This I agree with 100%. As no science re origins of the universe is much better than educated guesses of how it all exactly came about, it is important to know how science evolved beginning with religious explanations that morphed into the earlier incomplete (and often erroneous) scientific theories such as a flat earth and the sun revolving around the earth, etc. Little by little man, forever insatiably curious, kept questioning, kept wondering, kept observing, and kept experimenting until we arrived at the science we have today. And you know what? A hundred or a thousand years from now, much of the science we have now will have been proved to also be imperfect and incomplete.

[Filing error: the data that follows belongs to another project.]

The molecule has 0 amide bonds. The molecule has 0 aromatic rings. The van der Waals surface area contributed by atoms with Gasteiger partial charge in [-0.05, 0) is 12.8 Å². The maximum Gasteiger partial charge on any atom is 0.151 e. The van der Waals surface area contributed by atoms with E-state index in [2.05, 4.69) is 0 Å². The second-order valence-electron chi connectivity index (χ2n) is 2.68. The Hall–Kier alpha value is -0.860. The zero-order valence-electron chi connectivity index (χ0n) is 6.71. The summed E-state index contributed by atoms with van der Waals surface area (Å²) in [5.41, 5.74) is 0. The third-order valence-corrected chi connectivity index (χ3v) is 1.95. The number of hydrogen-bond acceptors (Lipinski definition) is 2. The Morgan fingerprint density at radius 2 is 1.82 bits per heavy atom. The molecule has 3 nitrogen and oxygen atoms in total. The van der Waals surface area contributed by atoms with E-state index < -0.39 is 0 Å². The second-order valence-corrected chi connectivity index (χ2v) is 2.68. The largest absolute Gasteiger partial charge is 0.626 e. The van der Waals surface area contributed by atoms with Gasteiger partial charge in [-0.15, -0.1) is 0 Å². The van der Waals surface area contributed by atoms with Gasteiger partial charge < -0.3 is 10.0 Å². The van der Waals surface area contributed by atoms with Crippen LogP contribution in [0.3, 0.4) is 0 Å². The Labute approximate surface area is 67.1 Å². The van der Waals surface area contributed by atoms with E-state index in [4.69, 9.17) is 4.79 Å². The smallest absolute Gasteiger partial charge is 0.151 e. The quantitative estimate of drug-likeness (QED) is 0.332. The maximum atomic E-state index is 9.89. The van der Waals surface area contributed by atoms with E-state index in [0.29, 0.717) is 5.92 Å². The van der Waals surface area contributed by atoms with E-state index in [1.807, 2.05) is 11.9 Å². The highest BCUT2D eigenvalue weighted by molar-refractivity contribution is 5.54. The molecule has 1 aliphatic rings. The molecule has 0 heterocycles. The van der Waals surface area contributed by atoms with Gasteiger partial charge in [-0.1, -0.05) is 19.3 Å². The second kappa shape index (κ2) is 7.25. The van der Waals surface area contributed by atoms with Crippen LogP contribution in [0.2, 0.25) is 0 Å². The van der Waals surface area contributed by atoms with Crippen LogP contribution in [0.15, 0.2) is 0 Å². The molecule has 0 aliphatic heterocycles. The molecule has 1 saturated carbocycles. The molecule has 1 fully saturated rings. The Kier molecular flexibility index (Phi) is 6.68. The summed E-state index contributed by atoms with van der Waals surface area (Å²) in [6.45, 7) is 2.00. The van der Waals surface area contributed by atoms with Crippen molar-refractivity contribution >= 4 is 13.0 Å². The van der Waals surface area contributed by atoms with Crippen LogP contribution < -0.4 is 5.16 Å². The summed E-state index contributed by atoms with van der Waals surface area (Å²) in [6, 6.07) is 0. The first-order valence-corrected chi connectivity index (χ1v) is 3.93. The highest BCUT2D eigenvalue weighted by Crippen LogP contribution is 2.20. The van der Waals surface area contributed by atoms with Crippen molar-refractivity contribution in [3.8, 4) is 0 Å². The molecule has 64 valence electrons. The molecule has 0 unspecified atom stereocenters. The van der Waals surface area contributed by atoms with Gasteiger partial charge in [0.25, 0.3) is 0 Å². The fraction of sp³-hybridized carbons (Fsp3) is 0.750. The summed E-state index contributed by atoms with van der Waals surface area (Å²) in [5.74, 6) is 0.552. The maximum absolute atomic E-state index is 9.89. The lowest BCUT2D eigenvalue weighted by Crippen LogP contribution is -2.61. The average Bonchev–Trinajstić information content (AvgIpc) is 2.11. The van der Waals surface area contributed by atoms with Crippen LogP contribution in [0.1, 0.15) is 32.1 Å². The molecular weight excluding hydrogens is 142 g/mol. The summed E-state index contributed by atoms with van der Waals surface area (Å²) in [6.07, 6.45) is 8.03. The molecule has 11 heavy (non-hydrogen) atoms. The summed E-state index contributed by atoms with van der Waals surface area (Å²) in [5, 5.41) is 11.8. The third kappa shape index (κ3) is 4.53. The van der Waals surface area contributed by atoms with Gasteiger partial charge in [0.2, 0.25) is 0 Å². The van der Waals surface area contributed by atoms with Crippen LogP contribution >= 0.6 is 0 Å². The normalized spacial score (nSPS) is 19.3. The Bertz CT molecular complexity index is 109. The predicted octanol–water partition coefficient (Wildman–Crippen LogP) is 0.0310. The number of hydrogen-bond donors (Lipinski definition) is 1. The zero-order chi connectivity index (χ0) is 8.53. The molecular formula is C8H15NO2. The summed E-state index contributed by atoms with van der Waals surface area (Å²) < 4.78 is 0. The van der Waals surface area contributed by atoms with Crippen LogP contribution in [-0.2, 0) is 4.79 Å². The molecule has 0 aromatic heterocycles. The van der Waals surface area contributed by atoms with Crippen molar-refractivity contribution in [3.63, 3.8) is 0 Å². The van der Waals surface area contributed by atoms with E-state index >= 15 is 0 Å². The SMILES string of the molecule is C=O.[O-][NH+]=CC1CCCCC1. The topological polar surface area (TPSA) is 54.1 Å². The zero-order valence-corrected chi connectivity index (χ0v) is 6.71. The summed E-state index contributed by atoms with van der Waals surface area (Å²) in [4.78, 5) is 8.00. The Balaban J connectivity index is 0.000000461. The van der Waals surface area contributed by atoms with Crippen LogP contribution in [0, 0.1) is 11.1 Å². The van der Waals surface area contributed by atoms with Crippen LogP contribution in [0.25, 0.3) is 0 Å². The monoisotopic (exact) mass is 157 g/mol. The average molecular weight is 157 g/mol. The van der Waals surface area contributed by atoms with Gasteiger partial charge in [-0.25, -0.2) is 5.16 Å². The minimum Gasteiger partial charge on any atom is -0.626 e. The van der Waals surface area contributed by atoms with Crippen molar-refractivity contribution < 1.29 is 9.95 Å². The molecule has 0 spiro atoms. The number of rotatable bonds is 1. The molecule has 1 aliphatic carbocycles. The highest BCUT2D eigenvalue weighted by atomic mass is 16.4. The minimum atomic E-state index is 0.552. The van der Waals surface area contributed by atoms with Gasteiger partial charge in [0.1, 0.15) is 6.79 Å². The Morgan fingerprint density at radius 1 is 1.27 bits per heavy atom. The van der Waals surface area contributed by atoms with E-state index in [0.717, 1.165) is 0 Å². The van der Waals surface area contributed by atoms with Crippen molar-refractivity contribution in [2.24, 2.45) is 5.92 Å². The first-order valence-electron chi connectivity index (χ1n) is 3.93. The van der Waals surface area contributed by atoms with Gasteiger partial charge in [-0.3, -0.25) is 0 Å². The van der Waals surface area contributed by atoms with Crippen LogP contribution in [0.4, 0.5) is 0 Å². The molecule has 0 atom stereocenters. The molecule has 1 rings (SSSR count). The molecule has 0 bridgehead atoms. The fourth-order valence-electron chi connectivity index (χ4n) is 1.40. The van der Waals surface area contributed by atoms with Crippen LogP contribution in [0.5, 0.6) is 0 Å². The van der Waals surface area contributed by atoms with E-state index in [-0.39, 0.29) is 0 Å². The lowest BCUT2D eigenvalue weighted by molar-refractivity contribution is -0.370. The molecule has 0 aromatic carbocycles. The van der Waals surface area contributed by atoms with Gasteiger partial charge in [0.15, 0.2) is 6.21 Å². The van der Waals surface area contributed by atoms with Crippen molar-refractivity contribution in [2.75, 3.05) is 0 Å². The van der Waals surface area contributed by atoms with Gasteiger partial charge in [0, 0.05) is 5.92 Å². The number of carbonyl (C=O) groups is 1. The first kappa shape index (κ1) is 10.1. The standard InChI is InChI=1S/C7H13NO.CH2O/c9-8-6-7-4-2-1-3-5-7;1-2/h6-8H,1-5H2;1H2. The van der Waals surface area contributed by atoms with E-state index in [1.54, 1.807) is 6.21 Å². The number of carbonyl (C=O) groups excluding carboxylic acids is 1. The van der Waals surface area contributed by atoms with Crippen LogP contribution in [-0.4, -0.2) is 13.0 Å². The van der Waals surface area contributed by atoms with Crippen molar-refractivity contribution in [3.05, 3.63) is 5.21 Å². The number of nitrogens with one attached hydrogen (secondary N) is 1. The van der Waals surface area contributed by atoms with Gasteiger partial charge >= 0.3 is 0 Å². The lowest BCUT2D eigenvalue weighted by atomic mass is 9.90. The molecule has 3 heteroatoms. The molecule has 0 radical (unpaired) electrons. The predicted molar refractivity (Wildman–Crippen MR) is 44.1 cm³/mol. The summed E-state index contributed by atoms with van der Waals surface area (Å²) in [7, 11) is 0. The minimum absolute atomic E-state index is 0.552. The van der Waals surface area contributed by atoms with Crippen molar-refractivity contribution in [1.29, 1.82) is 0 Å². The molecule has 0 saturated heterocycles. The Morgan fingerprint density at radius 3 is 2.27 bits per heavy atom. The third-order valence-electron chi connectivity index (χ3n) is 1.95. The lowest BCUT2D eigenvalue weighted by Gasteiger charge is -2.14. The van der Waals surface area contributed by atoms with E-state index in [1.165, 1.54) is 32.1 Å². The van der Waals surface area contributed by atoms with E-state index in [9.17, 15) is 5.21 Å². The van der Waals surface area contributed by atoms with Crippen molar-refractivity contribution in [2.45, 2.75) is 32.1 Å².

For those few fundamentalist students who have been taught the earth is 6000 years old or some such as that, all the teacher has to do is tell them they are free to believe what they believe, but they're going to have to pass the test on science too. He does not have to destroy their faith to teach science.
The more students learn how science, as well as religion, and other theories of human behavior and development have evolved over the millenia, the better we understand, the more we realize how far we have come and that there is infinitely more possibilities and potential to be discovered yet.
To think that we have all the science now that we will ever have is as naive and narrow minded as those who think God is not the author of science.